Monday, September 5, 2016

The Only Adequate Response amid Political and Cultural Confusion

“Modern man listens more willingly to witnesses
than to teachers,
and if he does listen to teachers,
it is because they are witnesses.”

(Bl. Paul VI, Evangelii Nuntiandi, n. 41)

Chas Fagan's St. Teresa of Kolkata

The witness of our newest St. Teresa is simple but provocative: It was the decision to do little things with great love--for the Lord's beloved least, those who are most undesirable and most unwanted.

The great love with which Mother Teresa rattled the world was simply a matter of willing the good of those who are most in need.  It was a matter of loving those who are most Other, those who are most despised, those who are most easily dismissed and discarded.

This is the answer in a world seemingly turned upside down and inside out.  It is the necessary and sufficient Response to increasing turmoil; it is the only way to right-size the disorders of our day. 

Indeed, the way of self-sacrificing love changes everything it touches.  It provides a piercing new perspective on those whom we may have previously feared or written off or ignored.

So, in honor of St. Teresa of Kolkata, perhaps we might consider naming those whom are the least in the world as we see it today.  Are they: 
  • immigrants and refugees?  
  • the elderly or the unborn or the incarcerated?  
  • the unemployed or the underemployed?
  • the homeless or the home-bound? 
  • those trying to survive in violent neighborhoods or in failing schools?
  • the disabled or those with special needs of any kind?
  • addicts of all kinds?
If we actually dared to identify those most in danger of being dismissed as "unclean" or "unworthy," then we would be poised to find some small thing to do on their behalf.  If we could do just one small thing with great love, we would walk the path of Mother Teresa, sharing the love of Jesus with those on the margins.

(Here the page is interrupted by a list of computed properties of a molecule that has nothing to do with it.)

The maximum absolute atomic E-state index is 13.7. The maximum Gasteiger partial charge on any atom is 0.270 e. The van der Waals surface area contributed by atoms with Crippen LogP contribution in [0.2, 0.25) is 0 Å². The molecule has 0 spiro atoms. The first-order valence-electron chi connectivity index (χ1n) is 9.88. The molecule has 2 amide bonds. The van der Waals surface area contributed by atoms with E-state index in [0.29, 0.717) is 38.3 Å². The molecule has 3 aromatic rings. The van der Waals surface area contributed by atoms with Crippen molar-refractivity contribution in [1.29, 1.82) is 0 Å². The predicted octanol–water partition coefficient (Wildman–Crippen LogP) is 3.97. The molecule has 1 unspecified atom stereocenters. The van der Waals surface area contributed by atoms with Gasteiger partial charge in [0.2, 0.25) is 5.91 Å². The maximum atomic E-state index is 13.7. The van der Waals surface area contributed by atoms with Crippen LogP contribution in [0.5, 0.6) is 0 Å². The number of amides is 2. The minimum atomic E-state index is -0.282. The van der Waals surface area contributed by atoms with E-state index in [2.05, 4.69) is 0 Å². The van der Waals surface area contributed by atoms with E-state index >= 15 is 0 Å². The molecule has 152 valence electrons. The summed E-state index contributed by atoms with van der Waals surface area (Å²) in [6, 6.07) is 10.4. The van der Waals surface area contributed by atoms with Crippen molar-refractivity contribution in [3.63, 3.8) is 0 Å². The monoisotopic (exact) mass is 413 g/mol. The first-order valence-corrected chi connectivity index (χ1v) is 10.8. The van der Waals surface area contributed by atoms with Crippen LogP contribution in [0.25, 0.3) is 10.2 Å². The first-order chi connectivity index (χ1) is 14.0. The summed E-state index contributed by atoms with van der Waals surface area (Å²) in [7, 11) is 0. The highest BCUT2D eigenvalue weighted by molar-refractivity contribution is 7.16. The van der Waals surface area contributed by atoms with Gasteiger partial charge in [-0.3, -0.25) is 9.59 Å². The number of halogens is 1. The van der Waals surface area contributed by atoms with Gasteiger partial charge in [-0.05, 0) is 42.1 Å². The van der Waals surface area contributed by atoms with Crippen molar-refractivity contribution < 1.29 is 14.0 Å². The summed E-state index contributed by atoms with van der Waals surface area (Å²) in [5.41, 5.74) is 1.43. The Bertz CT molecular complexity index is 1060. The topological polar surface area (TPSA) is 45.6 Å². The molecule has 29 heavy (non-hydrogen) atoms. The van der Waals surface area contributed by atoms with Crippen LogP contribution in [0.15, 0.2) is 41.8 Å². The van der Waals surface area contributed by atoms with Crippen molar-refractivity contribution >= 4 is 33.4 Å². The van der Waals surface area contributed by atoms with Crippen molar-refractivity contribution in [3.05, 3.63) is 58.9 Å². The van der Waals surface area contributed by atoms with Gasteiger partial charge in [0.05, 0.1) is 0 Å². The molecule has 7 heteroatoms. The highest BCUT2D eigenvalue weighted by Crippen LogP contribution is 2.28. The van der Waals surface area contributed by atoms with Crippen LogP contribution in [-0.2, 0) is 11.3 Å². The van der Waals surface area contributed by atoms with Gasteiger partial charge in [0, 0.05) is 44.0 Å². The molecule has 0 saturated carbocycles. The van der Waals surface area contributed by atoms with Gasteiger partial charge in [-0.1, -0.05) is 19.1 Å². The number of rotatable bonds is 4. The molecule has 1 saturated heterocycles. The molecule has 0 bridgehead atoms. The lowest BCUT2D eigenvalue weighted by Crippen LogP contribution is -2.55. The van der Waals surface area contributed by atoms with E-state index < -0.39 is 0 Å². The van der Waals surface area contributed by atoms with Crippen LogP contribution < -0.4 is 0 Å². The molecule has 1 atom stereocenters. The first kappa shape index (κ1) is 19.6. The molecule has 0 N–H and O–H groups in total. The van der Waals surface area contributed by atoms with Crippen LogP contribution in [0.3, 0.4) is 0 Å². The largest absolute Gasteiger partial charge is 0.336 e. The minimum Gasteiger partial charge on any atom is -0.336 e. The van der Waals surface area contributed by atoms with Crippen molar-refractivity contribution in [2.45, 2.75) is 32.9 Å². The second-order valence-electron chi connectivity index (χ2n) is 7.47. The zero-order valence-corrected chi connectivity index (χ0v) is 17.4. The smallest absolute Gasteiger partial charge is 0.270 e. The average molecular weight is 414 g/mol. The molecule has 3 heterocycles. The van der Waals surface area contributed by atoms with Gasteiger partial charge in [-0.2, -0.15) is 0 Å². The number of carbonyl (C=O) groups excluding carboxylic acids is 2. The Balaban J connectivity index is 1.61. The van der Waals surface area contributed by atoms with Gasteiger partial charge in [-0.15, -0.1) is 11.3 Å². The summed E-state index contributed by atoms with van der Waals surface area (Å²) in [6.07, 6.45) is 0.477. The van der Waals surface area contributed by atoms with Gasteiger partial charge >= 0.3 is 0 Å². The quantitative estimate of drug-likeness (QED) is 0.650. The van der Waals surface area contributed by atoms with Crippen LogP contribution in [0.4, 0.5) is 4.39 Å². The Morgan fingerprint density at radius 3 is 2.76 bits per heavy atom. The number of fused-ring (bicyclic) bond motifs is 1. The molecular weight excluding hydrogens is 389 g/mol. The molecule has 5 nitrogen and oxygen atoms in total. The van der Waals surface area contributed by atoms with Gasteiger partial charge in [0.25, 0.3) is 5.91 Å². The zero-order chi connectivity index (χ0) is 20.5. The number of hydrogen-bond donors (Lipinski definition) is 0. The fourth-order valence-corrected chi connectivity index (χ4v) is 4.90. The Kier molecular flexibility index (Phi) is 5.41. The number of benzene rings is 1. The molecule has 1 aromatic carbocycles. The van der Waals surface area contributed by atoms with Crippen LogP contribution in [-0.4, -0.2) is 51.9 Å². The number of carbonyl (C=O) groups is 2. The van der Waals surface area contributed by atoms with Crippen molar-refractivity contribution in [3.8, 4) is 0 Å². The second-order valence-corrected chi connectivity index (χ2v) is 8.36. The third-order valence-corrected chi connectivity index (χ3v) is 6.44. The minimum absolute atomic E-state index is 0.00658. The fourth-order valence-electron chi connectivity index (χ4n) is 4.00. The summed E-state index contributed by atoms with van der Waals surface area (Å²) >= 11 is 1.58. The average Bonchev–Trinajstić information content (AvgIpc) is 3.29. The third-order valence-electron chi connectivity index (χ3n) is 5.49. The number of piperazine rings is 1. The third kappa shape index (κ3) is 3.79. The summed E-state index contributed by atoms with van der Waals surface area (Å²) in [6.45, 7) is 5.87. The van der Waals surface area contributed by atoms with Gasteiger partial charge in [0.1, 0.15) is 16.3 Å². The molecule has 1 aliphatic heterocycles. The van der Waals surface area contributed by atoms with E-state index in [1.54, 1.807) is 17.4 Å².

Perhaps it would be praying for our these little ones of the Lord--it's a spiritual work of mercy, after all.  Perhaps it would be finding some way to learn more about their perspective or their challenges, to find points of contact where we might make some small gesture of solidarity on their behalf.

Isn't it time to take measure of our love?  If it is to be truly Christian love, then it cannot stop with our family and friends. Indeed, to paraphrase a quote from St. Francis de Sales, one which Mother Teresa seemed to embody: "The measure of love is to will the good of the Other, without measure."

St. Teresa of Kolkata, pray for us!

P.S. Mark your calendars for Friday, 9.9.16, and join Catholics around the U.S. in a small gesture filled with great love--a National Day of Prayer for peace in our communities!